Stir in the fact that Fuku-yama's pronouncements are funded by such well-heeled but hardly detached organisations as the International Monetary Fund, chief sponsor of the "Washington consensus", and Merrill Lynch, now revealed as laughing its corporate head off about how easily its customers could be conned into buying the "shit" recommended by its analysts. It would be natural to be cynical about Dr Fukuyama and the seven-league boots with which he bestrides the world of the intellect, New York marketing style.
It would be natural, but it would also be more than a little unfair. First of all, it is not Fukuyama but his publishers who promote him as an omnicompetent genius. He seems, from all accounts and evidences, a relatively modest guru. Fifty years old this year, he is married, with three children. He studied classics at Cornell, then did his doctorate in political science at Harvard. He has moved from one prestigious chair to another at Johns Hopkins University.
His manner of argument is pleasant persuasion. He is well-read, and possessed of impressive intellectual powers. More to the point, he has the rare gift of lucidity in explaining complex ideas. And although he is a product and protege of the neo-conservative stable, he is by no means a narrow or predictable ideologue.
The End of History was an almost comically overrated book. It was successful because it spoke to a particular mood in the US, a mood not so much of aggressive triumphalism as of relief. Not only was the cold war over, but Americans could take legitimate pride in the growing acceptance of ideals they liked to think were their own - though, in truth, democracy and capitalism are scarcely American inventions. One of the basic contradictions in neo- conservative doctrine was between chauvinism and pessimism. If everything was so right with US society, as the neo-conservatives insisted, why did they constantly predict the end of civilisation as we knew it? Fukuyama understood that it was time to allow the animal spirits of American exceptionalism a spell of healthy rejoicing. But all of this was dressed up in a resuscitated Hegelianism that was all the more inappropriate because the historicism Fukuyama was trying to demolish came from Hegel.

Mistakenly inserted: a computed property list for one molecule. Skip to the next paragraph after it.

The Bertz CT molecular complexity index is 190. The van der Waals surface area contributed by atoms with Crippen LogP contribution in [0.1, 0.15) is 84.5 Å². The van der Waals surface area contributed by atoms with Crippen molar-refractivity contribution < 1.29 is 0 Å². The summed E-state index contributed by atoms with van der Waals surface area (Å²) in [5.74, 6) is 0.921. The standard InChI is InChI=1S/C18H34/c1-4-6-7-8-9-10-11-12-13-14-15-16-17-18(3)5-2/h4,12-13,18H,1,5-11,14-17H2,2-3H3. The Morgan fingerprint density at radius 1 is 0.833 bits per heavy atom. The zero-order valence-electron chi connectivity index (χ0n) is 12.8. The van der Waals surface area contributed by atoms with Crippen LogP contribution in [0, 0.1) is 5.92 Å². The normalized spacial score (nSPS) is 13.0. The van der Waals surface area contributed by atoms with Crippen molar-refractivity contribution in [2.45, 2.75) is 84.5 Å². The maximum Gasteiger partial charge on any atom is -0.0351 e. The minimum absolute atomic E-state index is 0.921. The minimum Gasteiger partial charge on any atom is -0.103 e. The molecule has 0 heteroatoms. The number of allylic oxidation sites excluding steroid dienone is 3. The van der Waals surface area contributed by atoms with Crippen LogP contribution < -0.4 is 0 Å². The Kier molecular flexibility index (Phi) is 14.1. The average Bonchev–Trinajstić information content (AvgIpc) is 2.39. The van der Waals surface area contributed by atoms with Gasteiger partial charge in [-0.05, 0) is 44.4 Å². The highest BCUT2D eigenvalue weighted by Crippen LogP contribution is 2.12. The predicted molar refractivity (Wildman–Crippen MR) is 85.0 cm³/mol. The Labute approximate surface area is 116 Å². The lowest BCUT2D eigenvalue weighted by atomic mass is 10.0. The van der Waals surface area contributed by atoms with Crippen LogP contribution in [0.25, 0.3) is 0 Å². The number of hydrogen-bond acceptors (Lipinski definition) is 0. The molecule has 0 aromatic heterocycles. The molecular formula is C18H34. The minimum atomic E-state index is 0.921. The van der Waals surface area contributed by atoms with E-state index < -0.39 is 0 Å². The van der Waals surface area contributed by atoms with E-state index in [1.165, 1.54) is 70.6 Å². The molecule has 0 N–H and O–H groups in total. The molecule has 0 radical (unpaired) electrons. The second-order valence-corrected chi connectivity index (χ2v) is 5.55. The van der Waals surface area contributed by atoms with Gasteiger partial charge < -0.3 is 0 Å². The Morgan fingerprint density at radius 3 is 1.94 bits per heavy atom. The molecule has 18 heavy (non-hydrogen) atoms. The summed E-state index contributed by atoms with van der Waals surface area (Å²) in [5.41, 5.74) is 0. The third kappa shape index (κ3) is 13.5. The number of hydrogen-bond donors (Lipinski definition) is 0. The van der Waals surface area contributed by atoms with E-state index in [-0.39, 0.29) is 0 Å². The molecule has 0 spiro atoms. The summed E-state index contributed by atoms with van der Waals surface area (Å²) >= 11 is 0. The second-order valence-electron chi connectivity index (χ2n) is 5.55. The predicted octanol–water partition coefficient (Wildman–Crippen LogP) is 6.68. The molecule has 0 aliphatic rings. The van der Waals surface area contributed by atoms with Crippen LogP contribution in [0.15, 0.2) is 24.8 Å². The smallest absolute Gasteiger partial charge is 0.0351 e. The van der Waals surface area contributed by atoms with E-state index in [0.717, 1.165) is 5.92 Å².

Fukuyama can at least claim to have turned a powerful intellect on to great questions, and done so in a way that caught the attention of a mass market. He did it again with Trust. In The Great Disruption, he fell for the seductive idea that the instant billionaires of Silicon Valley were different in kind from previous industrial heroes. It turned out that, even if they didn't wear neckties, they had the same antisocial drive for monopoly as J P Morgan, John D Rockefeller or the Watsons of IBM. He also missed the central event in the development of the internet. Yes, it started out as the attractively loose, informal network of like-minded people, giving away their software in friendly exchange. But these idealists were soon overwhelmed by the venture capitalists and the intellectual property lawyers. The computer revolution and the internet were created by the government labs and the cost-plus contracts of the cold war - not, as myth would have it, by carefree graduate students. The web became an opportunity not for the liberation of the many, but for the enrichment of monopolists.
Fukuyama tackles his great subjects from an essentially Candidean standpoint. All is for the best in the best of all possible societies. Yet we should still welcome the universality of his intellectual ambitions. After all, we complain about the pervasive stranglehold of specialisation. We should be delighted when someone comes along who is willing to take on philosophy, history, management studies, sociology and bioethics, and who has cool, clear thoughts to offer on those and other fields - for us to take or leave. He may not be the Last Man, but it would be a pity if he were the last would-be Renaissance man.